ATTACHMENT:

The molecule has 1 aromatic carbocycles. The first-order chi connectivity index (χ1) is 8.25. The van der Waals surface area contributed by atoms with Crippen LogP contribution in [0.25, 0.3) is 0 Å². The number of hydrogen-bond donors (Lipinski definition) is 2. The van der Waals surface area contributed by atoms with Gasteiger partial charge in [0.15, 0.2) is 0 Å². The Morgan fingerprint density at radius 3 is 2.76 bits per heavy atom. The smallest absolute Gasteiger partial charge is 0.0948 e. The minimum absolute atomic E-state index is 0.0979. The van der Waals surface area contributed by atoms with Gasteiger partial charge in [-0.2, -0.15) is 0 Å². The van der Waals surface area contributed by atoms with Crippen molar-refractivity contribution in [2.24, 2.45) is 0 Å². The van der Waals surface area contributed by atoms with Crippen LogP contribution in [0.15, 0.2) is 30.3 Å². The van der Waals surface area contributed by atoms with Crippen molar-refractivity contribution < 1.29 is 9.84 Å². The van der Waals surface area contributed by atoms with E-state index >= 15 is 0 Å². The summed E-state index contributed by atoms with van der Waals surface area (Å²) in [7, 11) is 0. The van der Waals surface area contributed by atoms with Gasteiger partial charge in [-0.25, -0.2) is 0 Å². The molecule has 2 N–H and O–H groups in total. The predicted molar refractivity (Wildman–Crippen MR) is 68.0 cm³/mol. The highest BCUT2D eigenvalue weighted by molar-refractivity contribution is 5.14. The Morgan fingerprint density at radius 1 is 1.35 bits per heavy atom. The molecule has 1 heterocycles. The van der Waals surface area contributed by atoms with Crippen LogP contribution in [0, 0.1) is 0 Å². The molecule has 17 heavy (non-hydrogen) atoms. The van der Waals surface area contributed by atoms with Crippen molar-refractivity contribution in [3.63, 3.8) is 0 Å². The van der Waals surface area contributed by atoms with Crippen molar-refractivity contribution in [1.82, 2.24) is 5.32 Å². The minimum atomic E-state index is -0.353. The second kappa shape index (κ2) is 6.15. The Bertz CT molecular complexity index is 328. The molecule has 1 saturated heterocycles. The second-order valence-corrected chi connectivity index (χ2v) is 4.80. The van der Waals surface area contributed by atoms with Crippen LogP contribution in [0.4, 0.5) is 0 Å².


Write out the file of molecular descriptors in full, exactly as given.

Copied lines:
The molecule has 1 aromatic carbocycles. The first-order chi connectivity index (χ1) is 8.25. The van der Waals surface area contributed by atoms with Crippen LogP contribution in [0.25, 0.3) is 0 Å². The number of hydrogen-bond donors (Lipinski definition) is 2. The van der Waals surface area contributed by atoms with Gasteiger partial charge in [0.15, 0.2) is 0 Å². The Morgan fingerprint density at radius 3 is 2.76 bits per heavy atom. The smallest absolute Gasteiger partial charge is 0.0948 e. The minimum absolute atomic E-state index is 0.0979. The van der Waals surface area contributed by atoms with Gasteiger partial charge in [-0.2, -0.15) is 0 Å². The van der Waals surface area contributed by atoms with Crippen molar-refractivity contribution in [2.24, 2.45) is 0 Å². The van der Waals surface area contributed by atoms with Crippen LogP contribution in [0.15, 0.2) is 30.3 Å². The van der Waals surface area contributed by atoms with Crippen molar-refractivity contribution < 1.29 is 9.84 Å². The van der Waals surface area contributed by atoms with E-state index >= 15 is 0 Å². The summed E-state index contributed by atoms with van der Waals surface area (Å²) in [7, 11) is 0. The van der Waals surface area contributed by atoms with Gasteiger partial charge in [-0.25, -0.2) is 0 Å². The molecule has 2 N–H and O–H groups in total. The predicted molar refractivity (Wildman–Crippen MR) is 68.0 cm³/mol. The highest BCUT2D eigenvalue weighted by molar-refractivity contribution is 5.14. The Morgan fingerprint density at radius 1 is 1.35 bits per heavy atom. The molecule has 1 heterocycles. The van der Waals surface area contributed by atoms with Crippen LogP contribution in [0, 0.1) is 0 Å². The molecule has 17 heavy (non-hydrogen) atoms. The van der Waals surface area contributed by atoms with Crippen molar-refractivity contribution in [3.63, 3.8) is 0 Å². The van der Waals surface area contributed by atoms with Crippen molar-refractivity contribution in [1.82, 2.24) is 5.32 Å². The minimum atomic E-state index is -0.353. The second kappa shape index (κ2) is 6.15. The Bertz CT molecular complexity index is 328. The molecule has 1 saturated heterocycles. The second-order valence-corrected chi connectivity index (χ2v) is 4.80. The van der Waals surface area contributed by atoms with Crippen LogP contribution in [0.4, 0.5) is 0 Å².